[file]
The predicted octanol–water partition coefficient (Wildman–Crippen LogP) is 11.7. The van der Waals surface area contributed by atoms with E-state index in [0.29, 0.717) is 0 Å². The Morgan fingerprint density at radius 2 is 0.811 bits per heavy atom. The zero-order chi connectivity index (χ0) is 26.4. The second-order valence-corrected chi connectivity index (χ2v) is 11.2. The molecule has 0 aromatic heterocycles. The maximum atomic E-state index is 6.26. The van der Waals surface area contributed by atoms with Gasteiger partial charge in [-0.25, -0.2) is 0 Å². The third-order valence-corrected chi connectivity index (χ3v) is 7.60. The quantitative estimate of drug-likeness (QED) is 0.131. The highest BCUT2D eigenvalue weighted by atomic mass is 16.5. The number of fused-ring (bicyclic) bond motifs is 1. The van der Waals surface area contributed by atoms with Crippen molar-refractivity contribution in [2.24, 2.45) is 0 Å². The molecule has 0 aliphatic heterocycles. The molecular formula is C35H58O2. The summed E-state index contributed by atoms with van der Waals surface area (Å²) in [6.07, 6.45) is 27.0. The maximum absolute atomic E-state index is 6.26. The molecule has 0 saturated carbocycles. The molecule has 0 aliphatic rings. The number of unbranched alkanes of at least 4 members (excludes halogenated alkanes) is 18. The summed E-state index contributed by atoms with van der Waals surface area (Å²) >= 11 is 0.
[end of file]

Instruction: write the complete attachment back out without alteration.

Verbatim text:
The predicted octanol–water partition coefficient (Wildman–Crippen LogP) is 11.7. The van der Waals surface area contributed by atoms with E-state index in [0.29, 0.717) is 0 Å². The Morgan fingerprint density at radius 2 is 0.811 bits per heavy atom. The zero-order chi connectivity index (χ0) is 26.4. The second-order valence-corrected chi connectivity index (χ2v) is 11.2. The molecule has 0 aromatic heterocycles. The maximum atomic E-state index is 6.26. The van der Waals surface area contributed by atoms with Gasteiger partial charge in [-0.25, -0.2) is 0 Å². The third-order valence-corrected chi connectivity index (χ3v) is 7.60. The quantitative estimate of drug-likeness (QED) is 0.131. The highest BCUT2D eigenvalue weighted by atomic mass is 16.5. The number of fused-ring (bicyclic) bond motifs is 1. The van der Waals surface area contributed by atoms with Crippen molar-refractivity contribution in [2.24, 2.45) is 0 Å². The molecule has 0 aliphatic heterocycles. The molecular formula is C35H58O2. The summed E-state index contributed by atoms with van der Waals surface area (Å²) in [6.07, 6.45) is 27.0. The maximum absolute atomic E-state index is 6.26. The molecule has 0 saturated carbocycles. The molecule has 0 aliphatic rings. The number of unbranched alkanes of at least 4 members (excludes halogenated alkanes) is 18. The summed E-state index contributed by atoms with van der Waals surface area (Å²) >= 11 is 0.